Olugbenga Oti is a PhD candidate in Insight@UCC. Her research interests include Digital Mental Health Interventions for Young People in Higher Education, Health and Technology and Machine Learning. Her current research is focused on Improving Access to Mental Health Support for Students in Higher Education with Technology using University College Cork as a Case Study. She writes about that below:
Our research is focused on improving students’ access to mental health support, using University College Cork as a case study.
During our research, we have discovered that “lack of access” is not equal to a lack of available mental health services. One of the main challenges that students face is finding a mental health support service that fits their current needs and preferences.
Students wanted the ability to choose between formal services (i.e., run by mental health professionals) and informal services (i.e., usually run by volunteers e.g., helplines). They wanted to know what techniques would be applied by the counsellor (e.g., Cognitive Behavioral Therapy (CBT) or Person-Centered Therapy). They wanted to know what kind of services the therapist/counsellor offered (i.e., the treatment of depression, anxiety, or addictions). Further, they wanted to have specific information about the opening hours, and how the service operated (i.e., whether they would be assigned to one counsellor, or if the counsellor would change every session. Finally, they wanted information on the step-by-step process of how to access a service.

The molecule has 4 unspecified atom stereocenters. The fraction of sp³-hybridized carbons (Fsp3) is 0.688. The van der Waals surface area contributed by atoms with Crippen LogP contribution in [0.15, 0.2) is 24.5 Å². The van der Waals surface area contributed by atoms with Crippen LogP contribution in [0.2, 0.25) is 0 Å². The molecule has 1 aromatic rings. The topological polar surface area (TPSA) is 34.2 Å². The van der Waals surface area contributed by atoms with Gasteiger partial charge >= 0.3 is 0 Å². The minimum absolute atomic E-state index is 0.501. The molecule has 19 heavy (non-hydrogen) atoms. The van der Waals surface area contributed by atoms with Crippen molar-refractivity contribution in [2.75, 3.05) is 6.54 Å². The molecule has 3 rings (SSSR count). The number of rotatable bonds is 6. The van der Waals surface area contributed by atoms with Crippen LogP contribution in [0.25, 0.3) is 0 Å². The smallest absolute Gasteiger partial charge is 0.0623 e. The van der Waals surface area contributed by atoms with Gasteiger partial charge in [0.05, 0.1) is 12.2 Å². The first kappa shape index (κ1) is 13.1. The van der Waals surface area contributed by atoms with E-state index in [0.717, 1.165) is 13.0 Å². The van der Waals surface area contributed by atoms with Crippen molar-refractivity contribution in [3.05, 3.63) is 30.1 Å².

We found that students had to interact with services to determine most of this information, which led to frustration and significant delays in accessing mental health support.
To this end, we have developed a prototype of a mobile/web app called “Pathway”. This app will provide students with a short mental well-being assessment. It will also provide them with appropriate mental health support services based on their preferences i.e., cost of the service, the format of the service (i.e., face-to-face or online services), counselling approach (i.e., Cognitive Behavioral Therapy, Person-Centered Therapy, etc.) and type of mental health support service i.e., formal/informal services.
Based on the preferences selected, students will be presented with information on recommended services. The information on services will include the cost of the service, the format of the service, the approaches to therapy/counselling, a description of the service, the services offered, opening hours, student reviews of the service, and finally FAQs that are based on student reviews.
In the next stage of our research, the prototype will undergo usability testing with students. We will also seek feedback from academic staff with experience in the design of mental health apps.
We believe that “Pathway” will help students find mental health support services that are suitable for their needs. And that it would lead to an improvement in the mental well-being of students across Ireland.